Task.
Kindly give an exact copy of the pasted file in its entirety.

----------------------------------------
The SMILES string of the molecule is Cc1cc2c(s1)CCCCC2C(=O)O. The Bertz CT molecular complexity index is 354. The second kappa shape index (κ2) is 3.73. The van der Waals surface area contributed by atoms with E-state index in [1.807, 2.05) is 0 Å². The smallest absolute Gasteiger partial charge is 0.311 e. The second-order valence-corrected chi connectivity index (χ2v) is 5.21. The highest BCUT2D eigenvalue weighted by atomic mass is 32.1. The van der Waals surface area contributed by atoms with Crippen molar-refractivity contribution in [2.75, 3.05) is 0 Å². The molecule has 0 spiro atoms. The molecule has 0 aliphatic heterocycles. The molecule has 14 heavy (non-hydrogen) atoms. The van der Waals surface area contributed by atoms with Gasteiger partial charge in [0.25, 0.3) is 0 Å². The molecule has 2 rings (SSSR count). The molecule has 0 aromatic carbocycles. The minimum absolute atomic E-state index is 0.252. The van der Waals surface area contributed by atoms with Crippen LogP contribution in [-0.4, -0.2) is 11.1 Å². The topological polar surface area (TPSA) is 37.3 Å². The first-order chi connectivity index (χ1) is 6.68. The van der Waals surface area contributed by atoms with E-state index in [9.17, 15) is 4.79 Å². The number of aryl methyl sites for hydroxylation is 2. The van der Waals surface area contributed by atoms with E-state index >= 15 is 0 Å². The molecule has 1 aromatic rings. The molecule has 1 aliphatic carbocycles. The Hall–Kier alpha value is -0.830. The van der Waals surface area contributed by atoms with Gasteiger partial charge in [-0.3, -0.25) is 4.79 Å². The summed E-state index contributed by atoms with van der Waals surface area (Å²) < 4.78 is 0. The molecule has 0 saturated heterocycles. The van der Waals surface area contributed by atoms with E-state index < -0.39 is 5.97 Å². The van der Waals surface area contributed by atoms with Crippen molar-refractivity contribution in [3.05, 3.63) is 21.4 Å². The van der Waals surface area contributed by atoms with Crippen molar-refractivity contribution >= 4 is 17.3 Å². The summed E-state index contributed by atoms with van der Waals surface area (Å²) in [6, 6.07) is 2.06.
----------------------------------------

The SMILES string of the molecule is Cc1cc2c(s1)CCCCC2C(=O)O. The Bertz CT molecular complexity index is 354. The second kappa shape index (κ2) is 3.73. The van der Waals surface area contributed by atoms with E-state index in [1.807, 2.05) is 0 Å². The smallest absolute Gasteiger partial charge is 0.311 e. The second-order valence-corrected chi connectivity index (χ2v) is 5.21. The highest BCUT2D eigenvalue weighted by atomic mass is 32.1. The van der Waals surface area contributed by atoms with Crippen molar-refractivity contribution in [2.75, 3.05) is 0 Å². The molecule has 0 spiro atoms. The molecule has 0 aliphatic heterocycles. The molecule has 14 heavy (non-hydrogen) atoms. The van der Waals surface area contributed by atoms with Gasteiger partial charge in [0.25, 0.3) is 0 Å². The molecule has 2 rings (SSSR count). The molecule has 0 aromatic carbocycles. The minimum absolute atomic E-state index is 0.252. The van der Waals surface area contributed by atoms with Crippen LogP contribution in [-0.4, -0.2) is 11.1 Å². The topological polar surface area (TPSA) is 37.3 Å². The first-order chi connectivity index (χ1) is 6.68. The van der Waals surface area contributed by atoms with E-state index in [9.17, 15) is 4.79 Å². The number of aryl methyl sites for hydroxylation is 2. The van der Waals surface area contributed by atoms with E-state index >= 15 is 0 Å². The molecule has 1 aromatic rings. The molecule has 1 aliphatic carbocycles. The Hall–Kier alpha value is -0.830. The van der Waals surface area contributed by atoms with Gasteiger partial charge in [-0.3, -0.25) is 4.79 Å². The summed E-state index contributed by atoms with van der Waals surface area (Å²) < 4.78 is 0. The molecule has 0 saturated heterocycles. The van der Waals surface area contributed by atoms with E-state index < -0.39 is 5.97 Å². The van der Waals surface area contributed by atoms with Crippen molar-refractivity contribution in [3.05, 3.63) is 21.4 Å². The van der Waals surface area contributed by atoms with Crippen molar-refractivity contribution >= 4 is 17.3 Å². The summed E-state index contributed by atoms with van der Waals surface area (Å²) in [6, 6.07) is 2.06.